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On this week’s episode of The Baggage Reclaim Sessions, I talk about how we can close the gap between who we say we are, what we say we want and what we actually do by becoming more of who we really are. In order to do this, we need to become aware of where we are playing a role or even several roles.

I talk about:

  • How the role we play is second nature because it’s a habit that’s gone unquestioned
  • Why the role we play is based on us having worked out the conditions for us to 1) be OK, 2) be perceived as good, worthy, lovable etc., 3) to get approval, attention, affection, love and validation or to avoid conflict, criticism, disappointment, rejection or even abandonment, and 4) to fix our family or to protect it (or a family member)
  • Some of the roles we think that it’s our job to play including being the one who always effs up or fails or the one who has to overachieve in order to elevate the family, or even the one who has to have problems
  • Why the role had its uses when we originally adopted is as a survival mechanism but it’s holding us back by being universally applied
  • Why roles are a block to intimacy and so of course we’re not going to be able to play a role and be happy at the same time
  • Why playing a role ultimately comes down to doing something because it’s what we think is expected of us not because we want to
  • The six questions:
    1. What are your rules? Look for shoulds and musts.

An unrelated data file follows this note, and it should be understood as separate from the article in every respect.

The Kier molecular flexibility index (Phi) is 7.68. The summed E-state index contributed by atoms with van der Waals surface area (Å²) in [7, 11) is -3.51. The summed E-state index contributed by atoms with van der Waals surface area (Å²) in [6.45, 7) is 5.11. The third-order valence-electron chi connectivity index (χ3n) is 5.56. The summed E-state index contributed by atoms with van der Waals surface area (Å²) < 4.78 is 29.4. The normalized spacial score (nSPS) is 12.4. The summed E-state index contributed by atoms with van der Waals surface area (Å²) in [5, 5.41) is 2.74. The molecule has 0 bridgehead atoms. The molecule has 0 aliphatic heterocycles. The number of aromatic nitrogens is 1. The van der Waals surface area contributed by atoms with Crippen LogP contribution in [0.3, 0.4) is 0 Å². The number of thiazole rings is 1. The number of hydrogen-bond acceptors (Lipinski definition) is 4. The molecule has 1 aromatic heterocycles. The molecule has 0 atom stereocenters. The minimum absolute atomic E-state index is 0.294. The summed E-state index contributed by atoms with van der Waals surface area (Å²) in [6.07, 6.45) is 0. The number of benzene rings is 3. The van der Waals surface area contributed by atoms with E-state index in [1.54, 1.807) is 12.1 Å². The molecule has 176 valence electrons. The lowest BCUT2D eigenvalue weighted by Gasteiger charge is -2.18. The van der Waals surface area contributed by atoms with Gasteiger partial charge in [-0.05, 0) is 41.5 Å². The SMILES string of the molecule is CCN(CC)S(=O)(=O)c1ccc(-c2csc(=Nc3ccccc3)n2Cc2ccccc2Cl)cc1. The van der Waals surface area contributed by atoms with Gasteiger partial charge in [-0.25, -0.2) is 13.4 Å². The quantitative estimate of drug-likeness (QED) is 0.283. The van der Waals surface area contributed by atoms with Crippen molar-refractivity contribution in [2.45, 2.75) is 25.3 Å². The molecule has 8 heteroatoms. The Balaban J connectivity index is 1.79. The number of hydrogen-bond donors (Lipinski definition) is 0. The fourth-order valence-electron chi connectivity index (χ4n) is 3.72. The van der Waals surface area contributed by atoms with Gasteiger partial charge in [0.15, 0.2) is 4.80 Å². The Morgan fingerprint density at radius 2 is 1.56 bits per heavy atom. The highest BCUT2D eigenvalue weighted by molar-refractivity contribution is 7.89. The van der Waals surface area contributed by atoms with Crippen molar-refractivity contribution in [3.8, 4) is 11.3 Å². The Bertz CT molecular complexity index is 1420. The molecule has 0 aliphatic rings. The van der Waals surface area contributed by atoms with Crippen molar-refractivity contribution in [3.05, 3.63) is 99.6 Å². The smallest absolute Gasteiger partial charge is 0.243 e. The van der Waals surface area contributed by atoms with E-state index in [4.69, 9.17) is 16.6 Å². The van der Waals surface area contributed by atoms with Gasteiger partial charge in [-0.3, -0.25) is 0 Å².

2. What do you resist doing even if it would mean a happier life? E.g. Asking for help, letting family figure out their stuff, having boundaries. Why you resist is because of what you perceive as being your function within your interpersonal relationships.
    3. Who do you feel disloyal about? Or, put another way–who do you fear alienating and what are you doing in order to prevent this?
    4. What are the roles of individual family members? So, who’s over-responsible, the peacemaker, the least responsible etc., and how does this affect you and what you think is and isn’t possible?
    5. What do you say yes to automatically or even very quickly, even if it leaves you feeling icky and possibly self-critical?
    6. What do you always do in your friendships, romantic relationships etc? This will give you an idea of what you always see as your ‘function’ within relationships

Links mentioned

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